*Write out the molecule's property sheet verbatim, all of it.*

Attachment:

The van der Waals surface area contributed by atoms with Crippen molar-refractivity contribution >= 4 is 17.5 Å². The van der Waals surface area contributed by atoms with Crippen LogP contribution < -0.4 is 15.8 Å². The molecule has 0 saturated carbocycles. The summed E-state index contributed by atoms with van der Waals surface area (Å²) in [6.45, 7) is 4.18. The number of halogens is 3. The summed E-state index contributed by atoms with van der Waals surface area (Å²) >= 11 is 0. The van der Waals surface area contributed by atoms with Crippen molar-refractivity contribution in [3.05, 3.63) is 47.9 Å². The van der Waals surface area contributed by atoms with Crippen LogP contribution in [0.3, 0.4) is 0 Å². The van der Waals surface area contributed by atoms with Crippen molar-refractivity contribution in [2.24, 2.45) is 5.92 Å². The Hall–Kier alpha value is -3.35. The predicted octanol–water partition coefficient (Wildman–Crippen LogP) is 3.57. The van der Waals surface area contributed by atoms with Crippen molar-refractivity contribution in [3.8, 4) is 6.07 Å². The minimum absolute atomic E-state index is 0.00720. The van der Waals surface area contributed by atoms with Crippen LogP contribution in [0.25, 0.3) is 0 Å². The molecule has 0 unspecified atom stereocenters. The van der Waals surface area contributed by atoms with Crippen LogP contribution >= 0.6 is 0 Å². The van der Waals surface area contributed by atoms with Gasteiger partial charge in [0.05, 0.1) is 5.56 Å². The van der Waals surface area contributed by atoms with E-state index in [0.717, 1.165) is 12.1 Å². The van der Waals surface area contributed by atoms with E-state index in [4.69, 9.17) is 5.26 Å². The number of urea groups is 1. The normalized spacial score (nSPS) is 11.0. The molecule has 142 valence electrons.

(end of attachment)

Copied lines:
The van der Waals surface area contributed by atoms with Crippen molar-refractivity contribution >= 4 is 17.5 Å². The van der Waals surface area contributed by atoms with Crippen LogP contribution < -0.4 is 15.8 Å². The molecule has 0 saturated carbocycles. The summed E-state index contributed by atoms with van der Waals surface area (Å²) in [6.45, 7) is 4.18. The number of halogens is 3. The summed E-state index contributed by atoms with van der Waals surface area (Å²) >= 11 is 0. The van der Waals surface area contributed by atoms with Crippen molar-refractivity contribution in [3.05, 3.63) is 47.9 Å². The van der Waals surface area contributed by atoms with Crippen LogP contribution in [0.3, 0.4) is 0 Å². The van der Waals surface area contributed by atoms with Crippen molar-refractivity contribution in [2.24, 2.45) is 5.92 Å². The Hall–Kier alpha value is -3.35. The predicted octanol–water partition coefficient (Wildman–Crippen LogP) is 3.57. The van der Waals surface area contributed by atoms with Crippen molar-refractivity contribution in [3.8, 4) is 6.07 Å². The minimum absolute atomic E-state index is 0.00720. The van der Waals surface area contributed by atoms with Crippen LogP contribution in [0.25, 0.3) is 0 Å². The molecule has 0 unspecified atom stereocenters. The van der Waals surface area contributed by atoms with Crippen LogP contribution >= 0.6 is 0 Å². The van der Waals surface area contributed by atoms with Gasteiger partial charge in [0.05, 0.1) is 5.56 Å². The van der Waals surface area contributed by atoms with E-state index in [0.717, 1.165) is 12.1 Å². The van der Waals surface area contributed by atoms with E-state index in [4.69, 9.17) is 5.26 Å². The number of urea groups is 1. The normalized spacial score (nSPS) is 11.0. The molecule has 142 valence electrons.